Healthy woodland soils are dominated by fungi, meaning that there are more fungal creatures than bacteria in the soil. To keep these woodland soils healthy, we need to maintain the fungal balance by letting the leaves that fall be reincorporated into the soil. These leaves are often removed in the name of tidiness, but this robs the soil of critical nutrients. To prevent the leaves from smothering plants and to help the leaves decompose more quickly, simply shred them and return them to the woods as mulch. Since trees and shrubs grow best in a soil dominated by fungi, “parking out” woodlands by replacing understory shrubs with grass usually results in unhealthy soil and stressed trees.
These recyclers are the critters that feed on bacteria, fungi, and earthworms, as well as plant particles. They include microarthropods— very small organisms like mites—and larger organisms like sow bugs, springtails, spiders, and centipedes. The microarthropods stay put in the soil, consuming debris and making nitrogen and other nutrients more readily available to plants and other soil biota. Arthropods also control the population levels of other organisms in the soil, keeping things balanced naturally.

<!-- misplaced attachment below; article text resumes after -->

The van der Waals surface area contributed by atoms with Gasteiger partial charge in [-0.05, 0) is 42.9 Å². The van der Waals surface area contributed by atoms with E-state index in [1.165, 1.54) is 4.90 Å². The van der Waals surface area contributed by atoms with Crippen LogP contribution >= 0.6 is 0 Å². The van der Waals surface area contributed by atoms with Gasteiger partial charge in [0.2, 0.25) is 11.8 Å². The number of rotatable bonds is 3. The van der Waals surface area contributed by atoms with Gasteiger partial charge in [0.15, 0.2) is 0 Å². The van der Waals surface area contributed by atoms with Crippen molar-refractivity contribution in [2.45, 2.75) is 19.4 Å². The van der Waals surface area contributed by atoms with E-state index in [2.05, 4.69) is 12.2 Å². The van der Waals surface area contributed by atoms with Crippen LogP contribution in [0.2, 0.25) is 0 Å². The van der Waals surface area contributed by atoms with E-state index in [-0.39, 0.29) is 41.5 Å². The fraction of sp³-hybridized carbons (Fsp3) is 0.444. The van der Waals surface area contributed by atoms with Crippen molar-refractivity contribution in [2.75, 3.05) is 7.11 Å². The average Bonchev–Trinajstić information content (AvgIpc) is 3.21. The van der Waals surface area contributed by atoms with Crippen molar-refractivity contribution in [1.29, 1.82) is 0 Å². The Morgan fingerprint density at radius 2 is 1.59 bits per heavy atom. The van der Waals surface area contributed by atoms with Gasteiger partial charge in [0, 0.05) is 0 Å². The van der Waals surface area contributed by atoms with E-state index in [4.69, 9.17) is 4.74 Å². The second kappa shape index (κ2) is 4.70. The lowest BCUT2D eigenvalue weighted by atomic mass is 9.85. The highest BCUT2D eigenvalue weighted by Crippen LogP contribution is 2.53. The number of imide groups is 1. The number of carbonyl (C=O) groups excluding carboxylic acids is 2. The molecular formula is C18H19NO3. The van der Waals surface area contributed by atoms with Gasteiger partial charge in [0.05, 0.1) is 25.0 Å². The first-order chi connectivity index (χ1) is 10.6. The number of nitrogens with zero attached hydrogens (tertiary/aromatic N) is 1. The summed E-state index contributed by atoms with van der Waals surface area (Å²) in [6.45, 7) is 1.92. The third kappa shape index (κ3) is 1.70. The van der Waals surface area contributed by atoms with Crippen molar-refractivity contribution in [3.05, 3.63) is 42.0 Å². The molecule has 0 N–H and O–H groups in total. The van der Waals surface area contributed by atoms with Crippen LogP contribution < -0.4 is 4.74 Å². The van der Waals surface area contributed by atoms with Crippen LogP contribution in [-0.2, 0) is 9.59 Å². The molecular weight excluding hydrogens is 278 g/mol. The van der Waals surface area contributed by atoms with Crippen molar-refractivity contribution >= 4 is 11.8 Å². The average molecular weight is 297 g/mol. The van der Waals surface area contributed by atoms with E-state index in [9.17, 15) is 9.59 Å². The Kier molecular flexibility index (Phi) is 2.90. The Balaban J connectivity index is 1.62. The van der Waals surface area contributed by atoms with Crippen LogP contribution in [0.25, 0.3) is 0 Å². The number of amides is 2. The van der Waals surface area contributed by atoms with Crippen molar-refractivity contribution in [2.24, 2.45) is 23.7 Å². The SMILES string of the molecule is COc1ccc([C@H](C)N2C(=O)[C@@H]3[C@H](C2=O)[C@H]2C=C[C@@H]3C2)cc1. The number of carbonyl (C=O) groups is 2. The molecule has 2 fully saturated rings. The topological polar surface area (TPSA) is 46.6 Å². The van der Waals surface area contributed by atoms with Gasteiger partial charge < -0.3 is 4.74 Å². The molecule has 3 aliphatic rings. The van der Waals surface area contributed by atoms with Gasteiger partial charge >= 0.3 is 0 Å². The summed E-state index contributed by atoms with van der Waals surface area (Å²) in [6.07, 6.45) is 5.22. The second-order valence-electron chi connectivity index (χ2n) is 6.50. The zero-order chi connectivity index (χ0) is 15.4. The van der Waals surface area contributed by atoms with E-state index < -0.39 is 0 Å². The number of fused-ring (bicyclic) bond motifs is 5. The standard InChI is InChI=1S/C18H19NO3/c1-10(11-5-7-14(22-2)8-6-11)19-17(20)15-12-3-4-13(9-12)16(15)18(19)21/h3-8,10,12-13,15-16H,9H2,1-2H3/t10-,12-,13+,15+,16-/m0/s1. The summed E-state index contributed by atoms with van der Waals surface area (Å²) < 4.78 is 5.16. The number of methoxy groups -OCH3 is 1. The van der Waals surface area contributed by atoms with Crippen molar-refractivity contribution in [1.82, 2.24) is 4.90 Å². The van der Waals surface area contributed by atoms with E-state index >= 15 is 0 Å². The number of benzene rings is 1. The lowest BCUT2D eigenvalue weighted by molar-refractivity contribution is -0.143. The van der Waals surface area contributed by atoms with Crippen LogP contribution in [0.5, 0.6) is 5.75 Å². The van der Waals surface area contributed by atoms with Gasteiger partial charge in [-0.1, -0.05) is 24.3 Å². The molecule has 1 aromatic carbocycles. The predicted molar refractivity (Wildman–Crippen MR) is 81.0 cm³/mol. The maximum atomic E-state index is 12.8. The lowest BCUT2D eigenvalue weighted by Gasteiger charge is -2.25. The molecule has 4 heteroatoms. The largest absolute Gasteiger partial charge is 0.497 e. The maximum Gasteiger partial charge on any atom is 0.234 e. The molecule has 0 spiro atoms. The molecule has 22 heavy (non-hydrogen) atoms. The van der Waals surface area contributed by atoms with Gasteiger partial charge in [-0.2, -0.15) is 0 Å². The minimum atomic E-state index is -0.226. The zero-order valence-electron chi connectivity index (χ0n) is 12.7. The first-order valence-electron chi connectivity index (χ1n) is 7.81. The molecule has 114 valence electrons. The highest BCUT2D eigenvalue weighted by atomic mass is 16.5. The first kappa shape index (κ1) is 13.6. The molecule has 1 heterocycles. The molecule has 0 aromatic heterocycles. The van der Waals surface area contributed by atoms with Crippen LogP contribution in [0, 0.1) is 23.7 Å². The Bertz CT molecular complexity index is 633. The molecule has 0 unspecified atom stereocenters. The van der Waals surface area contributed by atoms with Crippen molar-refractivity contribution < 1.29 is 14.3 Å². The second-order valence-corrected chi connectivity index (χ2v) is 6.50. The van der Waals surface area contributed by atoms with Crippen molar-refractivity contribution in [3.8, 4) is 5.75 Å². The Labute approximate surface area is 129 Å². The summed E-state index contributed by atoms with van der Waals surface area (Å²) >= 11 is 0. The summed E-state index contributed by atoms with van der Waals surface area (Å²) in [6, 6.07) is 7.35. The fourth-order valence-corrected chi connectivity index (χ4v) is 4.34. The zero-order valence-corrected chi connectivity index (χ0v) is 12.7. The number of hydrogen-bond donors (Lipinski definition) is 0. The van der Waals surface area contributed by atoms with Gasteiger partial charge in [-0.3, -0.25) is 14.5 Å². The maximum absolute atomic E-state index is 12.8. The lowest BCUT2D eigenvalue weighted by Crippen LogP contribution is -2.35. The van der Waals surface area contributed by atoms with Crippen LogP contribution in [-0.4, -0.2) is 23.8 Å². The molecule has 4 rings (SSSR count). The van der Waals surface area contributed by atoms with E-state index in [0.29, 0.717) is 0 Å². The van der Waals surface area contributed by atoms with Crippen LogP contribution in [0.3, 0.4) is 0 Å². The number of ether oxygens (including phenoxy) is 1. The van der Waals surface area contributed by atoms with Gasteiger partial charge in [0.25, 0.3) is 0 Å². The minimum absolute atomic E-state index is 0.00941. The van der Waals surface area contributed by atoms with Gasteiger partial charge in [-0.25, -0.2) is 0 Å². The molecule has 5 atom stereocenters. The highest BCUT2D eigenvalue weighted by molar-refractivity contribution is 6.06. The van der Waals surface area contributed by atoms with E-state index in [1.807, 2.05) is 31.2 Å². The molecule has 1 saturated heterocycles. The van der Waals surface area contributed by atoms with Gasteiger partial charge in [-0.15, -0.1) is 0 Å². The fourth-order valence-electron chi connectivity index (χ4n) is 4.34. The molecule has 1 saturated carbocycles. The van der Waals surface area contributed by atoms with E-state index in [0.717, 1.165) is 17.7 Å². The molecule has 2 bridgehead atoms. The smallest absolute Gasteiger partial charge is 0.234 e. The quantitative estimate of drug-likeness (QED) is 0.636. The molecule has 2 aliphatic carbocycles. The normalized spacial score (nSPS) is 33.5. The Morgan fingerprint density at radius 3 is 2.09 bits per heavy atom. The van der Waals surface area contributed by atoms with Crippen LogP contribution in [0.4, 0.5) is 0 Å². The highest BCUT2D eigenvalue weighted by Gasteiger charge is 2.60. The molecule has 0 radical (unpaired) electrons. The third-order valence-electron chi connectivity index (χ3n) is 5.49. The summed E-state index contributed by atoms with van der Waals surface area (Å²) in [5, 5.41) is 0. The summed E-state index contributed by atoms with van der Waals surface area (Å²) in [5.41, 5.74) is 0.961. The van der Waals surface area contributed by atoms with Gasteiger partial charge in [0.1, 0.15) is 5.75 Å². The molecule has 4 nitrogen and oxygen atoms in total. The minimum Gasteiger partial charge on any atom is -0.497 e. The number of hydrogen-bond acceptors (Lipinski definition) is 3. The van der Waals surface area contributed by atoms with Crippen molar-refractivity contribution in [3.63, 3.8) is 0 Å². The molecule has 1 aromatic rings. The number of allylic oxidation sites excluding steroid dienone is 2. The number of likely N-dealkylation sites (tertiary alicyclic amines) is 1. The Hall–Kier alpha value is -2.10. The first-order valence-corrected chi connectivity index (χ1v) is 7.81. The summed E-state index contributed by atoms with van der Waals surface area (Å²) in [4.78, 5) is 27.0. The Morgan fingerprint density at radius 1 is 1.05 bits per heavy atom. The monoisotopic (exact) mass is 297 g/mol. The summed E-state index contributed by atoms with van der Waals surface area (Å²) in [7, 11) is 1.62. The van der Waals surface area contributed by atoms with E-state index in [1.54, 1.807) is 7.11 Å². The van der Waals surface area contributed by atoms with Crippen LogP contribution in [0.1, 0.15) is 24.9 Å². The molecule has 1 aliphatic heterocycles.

Nematodes, like fungi, are usually assumed to be pathogens, but beneficial nematodes abound in the soil. Good garden soil contains an ample supply of beneficial nematodes, which feed on many other creatures, from bacteria and protozoa to other nematodes, including the pathogenic ones. Nematodes support root growth, passing vital nutrients along to plants through their manure. Pathogenic nematodes eat live plant tissue, harming roots rather than promoting healthy root growth. In healthy soil, beneficial nematodes help to keep their pathogenic cousins under control.
Soil-dwelling protozoa are single-celled organisms that eat bacteria, keeping the bad bacteria in check, and produce a manure rich in available nitrogen, which can be taken up by plants. Protozoa are a favored food for nematodes and other soil fauna, which, in turn, release nitrogen and other nutrients back into the soil as they excrete.